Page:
A new working paper has been published that provides a two-page guidance for identifying Custodian Farmers, and understanding their importance for agrobiodiversity conservation. Produced by Alexander Byrners (Bioversity-Nepal/Princeton University) and Bhuwon Sthapit (Bioversity-Nepal), it builds on extensive field experience and participatory identification of individuals that maintain, adapt, and disseminate agricultural biodiversity on farm and community levels, and are recognized by other community members for this active role.
Research with Custodian Farmers and their role for in-situ conservation of agrobiodiversity is a relatively new way of involving farmers, their knowledge and socio-cultural links that underpin agrobiodiversity. Over the last three years, the team of participatory researchers that developed the framework of Custodian Farmers, has revised the method several times based on extensive field work and national Custodian Farmer meetings that took place in Nepal and India in 2013. Leadership for advancing the method in national research projects and conservation strategies came from the Nepal based NGO LI-BIRD, a community based partner of PAR, also in our recent project “Agrobiodiversity, Land and People”.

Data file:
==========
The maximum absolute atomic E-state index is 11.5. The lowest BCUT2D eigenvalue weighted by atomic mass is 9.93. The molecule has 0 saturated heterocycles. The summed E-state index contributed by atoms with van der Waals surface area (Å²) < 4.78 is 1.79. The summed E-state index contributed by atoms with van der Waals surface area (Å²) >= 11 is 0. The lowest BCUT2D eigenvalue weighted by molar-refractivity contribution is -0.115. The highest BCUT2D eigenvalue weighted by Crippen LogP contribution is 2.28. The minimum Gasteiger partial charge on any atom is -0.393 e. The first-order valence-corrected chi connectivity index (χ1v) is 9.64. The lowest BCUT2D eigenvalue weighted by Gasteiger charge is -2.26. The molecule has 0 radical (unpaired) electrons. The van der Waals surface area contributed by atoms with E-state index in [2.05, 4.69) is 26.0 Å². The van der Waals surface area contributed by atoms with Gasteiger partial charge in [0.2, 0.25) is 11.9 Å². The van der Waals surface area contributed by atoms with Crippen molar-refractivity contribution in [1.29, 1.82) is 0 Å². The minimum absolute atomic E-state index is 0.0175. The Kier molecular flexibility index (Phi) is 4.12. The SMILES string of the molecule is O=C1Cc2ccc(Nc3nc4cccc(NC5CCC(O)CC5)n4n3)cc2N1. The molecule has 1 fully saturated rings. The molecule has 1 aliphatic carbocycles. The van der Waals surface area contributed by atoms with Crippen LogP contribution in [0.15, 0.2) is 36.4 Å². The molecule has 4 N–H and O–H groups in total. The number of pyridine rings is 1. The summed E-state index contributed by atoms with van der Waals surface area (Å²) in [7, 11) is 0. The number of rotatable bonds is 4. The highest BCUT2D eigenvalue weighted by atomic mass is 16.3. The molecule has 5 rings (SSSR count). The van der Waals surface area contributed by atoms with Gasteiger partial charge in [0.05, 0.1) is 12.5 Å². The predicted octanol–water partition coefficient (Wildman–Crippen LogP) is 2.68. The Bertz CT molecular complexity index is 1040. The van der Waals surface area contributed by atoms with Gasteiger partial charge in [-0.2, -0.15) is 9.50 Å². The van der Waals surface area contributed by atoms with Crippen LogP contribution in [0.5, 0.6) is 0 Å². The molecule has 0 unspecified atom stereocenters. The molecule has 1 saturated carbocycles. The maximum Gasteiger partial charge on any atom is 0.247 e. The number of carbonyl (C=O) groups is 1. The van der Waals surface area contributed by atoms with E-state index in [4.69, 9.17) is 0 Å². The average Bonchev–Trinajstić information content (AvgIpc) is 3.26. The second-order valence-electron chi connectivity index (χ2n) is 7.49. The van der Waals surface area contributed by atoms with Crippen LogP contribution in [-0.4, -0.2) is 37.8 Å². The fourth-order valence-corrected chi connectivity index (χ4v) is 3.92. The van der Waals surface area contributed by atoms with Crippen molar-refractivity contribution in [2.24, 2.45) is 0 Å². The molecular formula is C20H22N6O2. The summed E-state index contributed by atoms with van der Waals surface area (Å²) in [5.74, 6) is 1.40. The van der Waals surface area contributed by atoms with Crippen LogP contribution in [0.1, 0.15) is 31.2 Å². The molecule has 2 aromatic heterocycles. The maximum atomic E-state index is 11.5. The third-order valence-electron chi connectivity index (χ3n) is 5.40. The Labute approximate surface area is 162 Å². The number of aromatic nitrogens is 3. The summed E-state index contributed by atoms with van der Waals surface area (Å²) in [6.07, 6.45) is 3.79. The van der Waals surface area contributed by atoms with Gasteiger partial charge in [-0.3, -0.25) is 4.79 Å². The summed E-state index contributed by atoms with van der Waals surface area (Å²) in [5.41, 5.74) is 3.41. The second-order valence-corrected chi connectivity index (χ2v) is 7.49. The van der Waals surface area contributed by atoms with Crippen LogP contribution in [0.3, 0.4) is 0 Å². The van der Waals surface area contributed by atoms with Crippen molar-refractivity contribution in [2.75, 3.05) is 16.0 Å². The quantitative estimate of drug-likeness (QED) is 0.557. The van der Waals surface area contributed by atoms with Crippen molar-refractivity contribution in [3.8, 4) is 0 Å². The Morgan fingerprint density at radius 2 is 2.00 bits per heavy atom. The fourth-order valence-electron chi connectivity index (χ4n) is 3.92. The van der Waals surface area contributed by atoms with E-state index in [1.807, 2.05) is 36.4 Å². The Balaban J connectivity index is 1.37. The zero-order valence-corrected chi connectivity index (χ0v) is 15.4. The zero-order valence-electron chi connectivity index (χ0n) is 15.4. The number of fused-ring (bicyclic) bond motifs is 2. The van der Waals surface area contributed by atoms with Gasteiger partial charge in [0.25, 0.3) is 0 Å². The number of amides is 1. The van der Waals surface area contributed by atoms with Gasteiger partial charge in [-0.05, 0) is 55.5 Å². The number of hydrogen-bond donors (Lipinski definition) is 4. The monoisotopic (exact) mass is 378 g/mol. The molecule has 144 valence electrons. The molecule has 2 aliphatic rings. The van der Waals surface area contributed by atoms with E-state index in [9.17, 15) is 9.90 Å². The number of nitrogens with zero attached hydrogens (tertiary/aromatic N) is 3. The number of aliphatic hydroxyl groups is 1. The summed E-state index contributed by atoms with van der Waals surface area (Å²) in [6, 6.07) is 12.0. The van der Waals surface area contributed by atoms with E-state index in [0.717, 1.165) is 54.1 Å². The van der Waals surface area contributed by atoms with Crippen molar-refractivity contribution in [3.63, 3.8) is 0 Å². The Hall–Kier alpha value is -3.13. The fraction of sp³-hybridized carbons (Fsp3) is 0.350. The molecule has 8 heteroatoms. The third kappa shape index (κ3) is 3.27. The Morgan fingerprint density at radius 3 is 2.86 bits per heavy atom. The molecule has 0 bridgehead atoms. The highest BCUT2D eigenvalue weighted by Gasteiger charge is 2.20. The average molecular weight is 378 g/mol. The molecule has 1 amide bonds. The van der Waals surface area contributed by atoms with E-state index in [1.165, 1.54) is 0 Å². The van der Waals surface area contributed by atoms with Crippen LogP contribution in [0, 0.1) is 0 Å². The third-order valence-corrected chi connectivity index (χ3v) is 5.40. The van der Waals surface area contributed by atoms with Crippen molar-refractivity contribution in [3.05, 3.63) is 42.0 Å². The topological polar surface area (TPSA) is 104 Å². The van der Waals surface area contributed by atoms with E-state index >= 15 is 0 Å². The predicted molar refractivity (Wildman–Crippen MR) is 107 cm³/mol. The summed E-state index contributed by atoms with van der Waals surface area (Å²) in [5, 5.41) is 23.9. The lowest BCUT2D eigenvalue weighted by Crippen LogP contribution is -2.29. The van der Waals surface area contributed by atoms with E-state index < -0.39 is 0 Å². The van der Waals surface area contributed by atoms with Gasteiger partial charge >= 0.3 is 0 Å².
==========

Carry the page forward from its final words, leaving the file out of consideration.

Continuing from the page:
Some of the questions discussed in this working paper are “what do we really mean by custodian farmers?”, “what are the characteristics of such custodian farmers?” and “what role do they play in on-farm and in situ conservation projects and beyond?” (Click on the picture to download the guide).